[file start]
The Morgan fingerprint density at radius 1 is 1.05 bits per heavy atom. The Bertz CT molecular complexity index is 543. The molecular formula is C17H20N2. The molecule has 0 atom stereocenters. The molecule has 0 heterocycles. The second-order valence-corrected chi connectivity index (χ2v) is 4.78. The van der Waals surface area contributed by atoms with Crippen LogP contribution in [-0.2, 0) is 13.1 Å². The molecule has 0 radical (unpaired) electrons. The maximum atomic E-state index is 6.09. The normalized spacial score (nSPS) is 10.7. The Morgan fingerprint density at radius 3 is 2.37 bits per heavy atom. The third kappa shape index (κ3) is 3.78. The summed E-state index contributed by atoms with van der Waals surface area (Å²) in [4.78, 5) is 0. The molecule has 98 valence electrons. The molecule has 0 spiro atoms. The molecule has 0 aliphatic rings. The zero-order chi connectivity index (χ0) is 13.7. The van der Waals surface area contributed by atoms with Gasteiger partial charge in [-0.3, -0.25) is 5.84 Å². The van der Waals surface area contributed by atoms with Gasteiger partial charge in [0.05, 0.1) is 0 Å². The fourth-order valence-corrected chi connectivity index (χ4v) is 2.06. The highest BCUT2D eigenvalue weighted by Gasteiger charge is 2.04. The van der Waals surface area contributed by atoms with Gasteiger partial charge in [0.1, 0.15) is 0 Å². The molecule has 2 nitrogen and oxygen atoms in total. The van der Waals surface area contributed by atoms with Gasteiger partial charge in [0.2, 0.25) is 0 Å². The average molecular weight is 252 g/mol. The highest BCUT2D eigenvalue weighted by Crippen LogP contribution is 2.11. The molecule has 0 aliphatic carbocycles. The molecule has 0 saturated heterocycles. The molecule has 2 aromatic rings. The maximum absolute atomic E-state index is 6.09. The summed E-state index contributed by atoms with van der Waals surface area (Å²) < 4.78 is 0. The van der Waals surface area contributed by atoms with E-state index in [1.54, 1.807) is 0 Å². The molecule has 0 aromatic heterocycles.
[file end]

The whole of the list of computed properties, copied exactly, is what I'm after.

The Morgan fingerprint density at radius 1 is 1.05 bits per heavy atom. The Bertz CT molecular complexity index is 543. The molecular formula is C17H20N2. The molecule has 0 atom stereocenters. The molecule has 0 heterocycles. The second-order valence-corrected chi connectivity index (χ2v) is 4.78. The van der Waals surface area contributed by atoms with Crippen LogP contribution in [-0.2, 0) is 13.1 Å². The molecule has 0 radical (unpaired) electrons. The maximum atomic E-state index is 6.09. The normalized spacial score (nSPS) is 10.7. The Morgan fingerprint density at radius 3 is 2.37 bits per heavy atom. The third kappa shape index (κ3) is 3.78. The summed E-state index contributed by atoms with van der Waals surface area (Å²) in [4.78, 5) is 0. The molecule has 98 valence electrons. The molecule has 0 spiro atoms. The molecule has 0 aliphatic rings. The zero-order chi connectivity index (χ0) is 13.7. The van der Waals surface area contributed by atoms with Gasteiger partial charge in [-0.3, -0.25) is 5.84 Å². The van der Waals surface area contributed by atoms with Gasteiger partial charge in [0.05, 0.1) is 0 Å². The fourth-order valence-corrected chi connectivity index (χ4v) is 2.06. The highest BCUT2D eigenvalue weighted by Gasteiger charge is 2.04. The van der Waals surface area contributed by atoms with Gasteiger partial charge in [0.1, 0.15) is 0 Å². The molecule has 2 nitrogen and oxygen atoms in total. The van der Waals surface area contributed by atoms with Gasteiger partial charge in [0.2, 0.25) is 0 Å². The average molecular weight is 252 g/mol. The highest BCUT2D eigenvalue weighted by Crippen LogP contribution is 2.11. The molecule has 0 aliphatic carbocycles. The molecule has 0 saturated heterocycles. The molecule has 2 aromatic rings. The maximum absolute atomic E-state index is 6.09. The summed E-state index contributed by atoms with van der Waals surface area (Å²) < 4.78 is 0. The van der Waals surface area contributed by atoms with E-state index in [1.54, 1.807) is 0 Å². The molecule has 0 aromatic heterocycles.